Entertainment Magazine

Review #3783: Revolution 1.6: “Sex and Drugs”

Posted on the 01 November 2012 by Entil2001 @criticalmyth

Contributor: J.M.

Written by David Rambo
Directed by Steve Boyum

“Revolution” has been extraordinarily disappointing, struggling with many of the same issue its spiritual predecessors like “Alcatraz” and “V”: writing strong characters, finding focus, and building coherent plots. The premise of the show is decided large scale: electricity stops working and we examine the consequences of it, but the problems in the episodes or most notably small scale: in this case, get medicine for Nora so she doesn’t die. When combined with the flashbacks though, it implies that the producers want to make this a bigger deal. The flashbacks clearly are influenced by “Lost”, but unlike them, they are scattered and very rarely (Neville’s being the exception) impact the story in any way except tangentially.

Review #3783: Revolution 1.6: “Sex and Drugs”

The one critical character note that was controversial was Aaron’s choice to abandon his wife after the blackout because he couldn’t protect her. In other, better written shows, it wouldn’t have come so out of the blue, or seem so disjointed from the rest of the character development. Here though, it seemed arbitrary and what should have been a defining moment for the character turned into a really awkward moment that took away from the growth of one of the more sympathetic characters. All of this though was overshadowed by the ridiculous choice to have Aaron shoot himself, and then live because he had the flask in his pocket. That little stunt blew what was actually a decent episode with some decent character interactions into another disappointing episode in a disappointing series.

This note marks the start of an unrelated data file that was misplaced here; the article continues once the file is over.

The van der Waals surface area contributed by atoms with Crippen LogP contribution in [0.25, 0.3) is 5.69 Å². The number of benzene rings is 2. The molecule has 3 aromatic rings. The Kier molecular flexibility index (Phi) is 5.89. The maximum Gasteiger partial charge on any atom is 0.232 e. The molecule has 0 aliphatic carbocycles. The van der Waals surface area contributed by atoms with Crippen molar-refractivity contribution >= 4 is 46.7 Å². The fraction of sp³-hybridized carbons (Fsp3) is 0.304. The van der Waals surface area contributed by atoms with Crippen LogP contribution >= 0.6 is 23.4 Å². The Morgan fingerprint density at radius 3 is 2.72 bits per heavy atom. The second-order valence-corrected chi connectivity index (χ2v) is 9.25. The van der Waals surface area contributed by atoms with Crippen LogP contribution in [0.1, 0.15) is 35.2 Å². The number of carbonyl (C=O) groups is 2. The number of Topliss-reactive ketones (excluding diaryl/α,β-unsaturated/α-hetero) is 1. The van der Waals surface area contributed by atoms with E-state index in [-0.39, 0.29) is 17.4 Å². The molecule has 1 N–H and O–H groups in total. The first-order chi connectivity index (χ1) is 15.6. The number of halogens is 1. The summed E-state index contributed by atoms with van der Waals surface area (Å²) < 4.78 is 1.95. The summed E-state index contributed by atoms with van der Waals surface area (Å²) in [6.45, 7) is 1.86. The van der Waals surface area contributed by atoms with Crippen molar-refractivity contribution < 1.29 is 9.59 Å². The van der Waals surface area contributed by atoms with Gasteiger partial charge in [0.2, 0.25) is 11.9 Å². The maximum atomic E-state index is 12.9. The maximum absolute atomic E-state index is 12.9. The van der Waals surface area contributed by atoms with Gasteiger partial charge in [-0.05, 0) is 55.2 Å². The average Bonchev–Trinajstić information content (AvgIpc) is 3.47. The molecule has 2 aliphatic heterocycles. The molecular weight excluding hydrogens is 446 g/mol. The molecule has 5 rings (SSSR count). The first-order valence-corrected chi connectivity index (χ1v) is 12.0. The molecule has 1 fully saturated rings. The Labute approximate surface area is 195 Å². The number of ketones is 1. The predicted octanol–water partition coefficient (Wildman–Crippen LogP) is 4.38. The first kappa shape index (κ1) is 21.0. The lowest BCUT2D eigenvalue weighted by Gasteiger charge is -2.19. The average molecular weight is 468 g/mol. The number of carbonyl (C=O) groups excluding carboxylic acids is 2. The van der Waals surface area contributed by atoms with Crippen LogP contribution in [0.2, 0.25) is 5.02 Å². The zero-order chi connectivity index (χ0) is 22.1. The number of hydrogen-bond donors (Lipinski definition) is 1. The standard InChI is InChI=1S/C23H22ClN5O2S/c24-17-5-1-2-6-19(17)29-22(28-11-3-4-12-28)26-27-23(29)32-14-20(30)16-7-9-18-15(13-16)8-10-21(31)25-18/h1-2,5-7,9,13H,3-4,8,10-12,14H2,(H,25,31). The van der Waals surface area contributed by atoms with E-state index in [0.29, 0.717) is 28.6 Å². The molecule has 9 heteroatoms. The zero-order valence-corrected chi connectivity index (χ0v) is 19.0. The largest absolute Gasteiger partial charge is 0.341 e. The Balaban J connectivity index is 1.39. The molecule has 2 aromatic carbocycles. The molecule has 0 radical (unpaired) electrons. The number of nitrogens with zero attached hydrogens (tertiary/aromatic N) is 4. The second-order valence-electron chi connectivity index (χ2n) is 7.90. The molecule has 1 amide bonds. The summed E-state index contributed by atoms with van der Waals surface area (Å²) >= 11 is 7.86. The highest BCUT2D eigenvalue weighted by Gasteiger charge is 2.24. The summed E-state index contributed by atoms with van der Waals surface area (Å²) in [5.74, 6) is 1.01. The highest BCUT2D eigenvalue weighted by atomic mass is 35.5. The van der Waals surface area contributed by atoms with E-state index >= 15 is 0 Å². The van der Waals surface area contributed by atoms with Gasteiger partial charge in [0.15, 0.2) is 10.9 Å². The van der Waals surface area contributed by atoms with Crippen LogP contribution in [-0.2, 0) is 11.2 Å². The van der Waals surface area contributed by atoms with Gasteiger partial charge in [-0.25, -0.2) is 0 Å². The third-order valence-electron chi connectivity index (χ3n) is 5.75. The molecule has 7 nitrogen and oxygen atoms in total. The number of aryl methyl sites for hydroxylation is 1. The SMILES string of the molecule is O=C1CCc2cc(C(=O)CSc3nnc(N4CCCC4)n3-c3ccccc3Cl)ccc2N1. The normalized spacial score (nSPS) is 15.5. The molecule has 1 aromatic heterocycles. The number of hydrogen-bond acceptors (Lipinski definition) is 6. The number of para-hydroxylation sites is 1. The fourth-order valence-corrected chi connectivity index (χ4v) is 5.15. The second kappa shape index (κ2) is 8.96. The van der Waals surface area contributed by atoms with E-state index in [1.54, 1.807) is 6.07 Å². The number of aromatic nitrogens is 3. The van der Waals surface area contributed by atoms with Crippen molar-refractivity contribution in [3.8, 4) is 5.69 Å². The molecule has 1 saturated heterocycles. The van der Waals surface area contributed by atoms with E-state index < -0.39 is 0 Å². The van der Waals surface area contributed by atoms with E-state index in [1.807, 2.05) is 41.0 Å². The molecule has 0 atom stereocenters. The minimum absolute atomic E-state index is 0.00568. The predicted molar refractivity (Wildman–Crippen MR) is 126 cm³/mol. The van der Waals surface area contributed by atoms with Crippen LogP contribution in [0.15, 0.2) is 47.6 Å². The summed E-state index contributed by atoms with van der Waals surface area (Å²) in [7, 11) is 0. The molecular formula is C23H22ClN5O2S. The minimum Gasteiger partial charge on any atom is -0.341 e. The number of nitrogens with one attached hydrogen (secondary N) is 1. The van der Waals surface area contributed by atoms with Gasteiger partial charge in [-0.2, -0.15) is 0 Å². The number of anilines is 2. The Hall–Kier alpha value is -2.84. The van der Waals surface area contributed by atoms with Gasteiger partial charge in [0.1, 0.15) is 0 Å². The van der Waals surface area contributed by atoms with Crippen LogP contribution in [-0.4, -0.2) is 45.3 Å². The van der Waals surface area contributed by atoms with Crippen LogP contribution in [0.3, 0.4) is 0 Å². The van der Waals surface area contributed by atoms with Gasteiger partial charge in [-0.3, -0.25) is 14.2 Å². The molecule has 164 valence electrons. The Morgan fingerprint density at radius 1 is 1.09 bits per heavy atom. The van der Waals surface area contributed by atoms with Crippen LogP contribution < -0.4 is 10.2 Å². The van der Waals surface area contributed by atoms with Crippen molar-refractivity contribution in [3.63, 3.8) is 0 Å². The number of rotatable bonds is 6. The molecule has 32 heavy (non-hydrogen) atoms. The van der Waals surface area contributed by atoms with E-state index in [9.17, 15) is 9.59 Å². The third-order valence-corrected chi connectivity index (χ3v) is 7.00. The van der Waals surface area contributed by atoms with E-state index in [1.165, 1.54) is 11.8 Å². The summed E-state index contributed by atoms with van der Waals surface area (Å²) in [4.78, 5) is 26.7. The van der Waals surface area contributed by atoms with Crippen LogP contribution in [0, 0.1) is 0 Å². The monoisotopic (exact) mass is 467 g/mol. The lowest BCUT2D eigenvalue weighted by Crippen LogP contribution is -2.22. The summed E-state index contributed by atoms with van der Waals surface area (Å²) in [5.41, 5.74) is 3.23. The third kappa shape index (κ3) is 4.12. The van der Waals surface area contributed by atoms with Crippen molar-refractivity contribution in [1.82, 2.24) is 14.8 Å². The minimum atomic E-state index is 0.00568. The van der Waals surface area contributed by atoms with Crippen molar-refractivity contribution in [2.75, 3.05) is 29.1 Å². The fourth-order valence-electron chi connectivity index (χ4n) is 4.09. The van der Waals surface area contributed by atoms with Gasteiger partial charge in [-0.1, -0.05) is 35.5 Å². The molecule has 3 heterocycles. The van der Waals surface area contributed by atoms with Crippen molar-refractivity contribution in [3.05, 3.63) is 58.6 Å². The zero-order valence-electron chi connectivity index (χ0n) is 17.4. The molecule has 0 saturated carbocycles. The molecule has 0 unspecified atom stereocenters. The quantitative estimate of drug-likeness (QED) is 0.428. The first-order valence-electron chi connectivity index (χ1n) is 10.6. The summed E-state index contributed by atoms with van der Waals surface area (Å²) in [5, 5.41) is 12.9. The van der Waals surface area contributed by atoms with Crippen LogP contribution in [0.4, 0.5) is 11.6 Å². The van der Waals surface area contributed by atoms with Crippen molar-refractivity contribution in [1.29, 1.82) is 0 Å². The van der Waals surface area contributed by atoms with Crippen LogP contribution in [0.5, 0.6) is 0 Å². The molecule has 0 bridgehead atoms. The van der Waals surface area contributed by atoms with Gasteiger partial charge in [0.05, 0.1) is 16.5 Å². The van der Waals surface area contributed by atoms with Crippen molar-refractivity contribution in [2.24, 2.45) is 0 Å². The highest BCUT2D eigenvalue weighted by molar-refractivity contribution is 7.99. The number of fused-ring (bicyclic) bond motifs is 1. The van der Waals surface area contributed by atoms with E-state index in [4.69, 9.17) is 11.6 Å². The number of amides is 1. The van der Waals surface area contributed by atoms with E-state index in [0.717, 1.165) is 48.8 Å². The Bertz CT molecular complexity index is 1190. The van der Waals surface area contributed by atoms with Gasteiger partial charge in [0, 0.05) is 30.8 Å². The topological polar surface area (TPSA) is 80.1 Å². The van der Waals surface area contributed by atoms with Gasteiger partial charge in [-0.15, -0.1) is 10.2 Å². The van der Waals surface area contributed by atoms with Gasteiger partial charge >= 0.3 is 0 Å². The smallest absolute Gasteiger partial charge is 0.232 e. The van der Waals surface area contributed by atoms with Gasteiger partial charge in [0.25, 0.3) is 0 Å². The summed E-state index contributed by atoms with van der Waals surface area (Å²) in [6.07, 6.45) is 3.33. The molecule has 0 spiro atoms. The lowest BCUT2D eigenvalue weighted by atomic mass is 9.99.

The good with Aaron in this episode is in stark contrast to the nonsense with Charlie. She continues to be one of the most frustrating characters on the show, and writers have made her so ridiculously dumb that it is difficult to root for her. Despite her big play about killing the family opposing Drexler (who as a drug lord, should have been able to handle this on his own), she still sounded like a scared little girl. While this point again might have been executed in a far better way, it again falls ridiculously flat and makes her look like a whiny and useless character.

Drexler himself is a shadow of what the character could have been. All throughout the show I’ve had the sense that I am watching people play these characters, rather than watching them in behave in a consistent manner, Drexler is another example of this, it was easy to see what the writers wanted to happen, but instead the execution failed and we’re left with another frustrating, half-cocked episode.

Score: 5/10

Back to Featured Articles on Logo Paperblog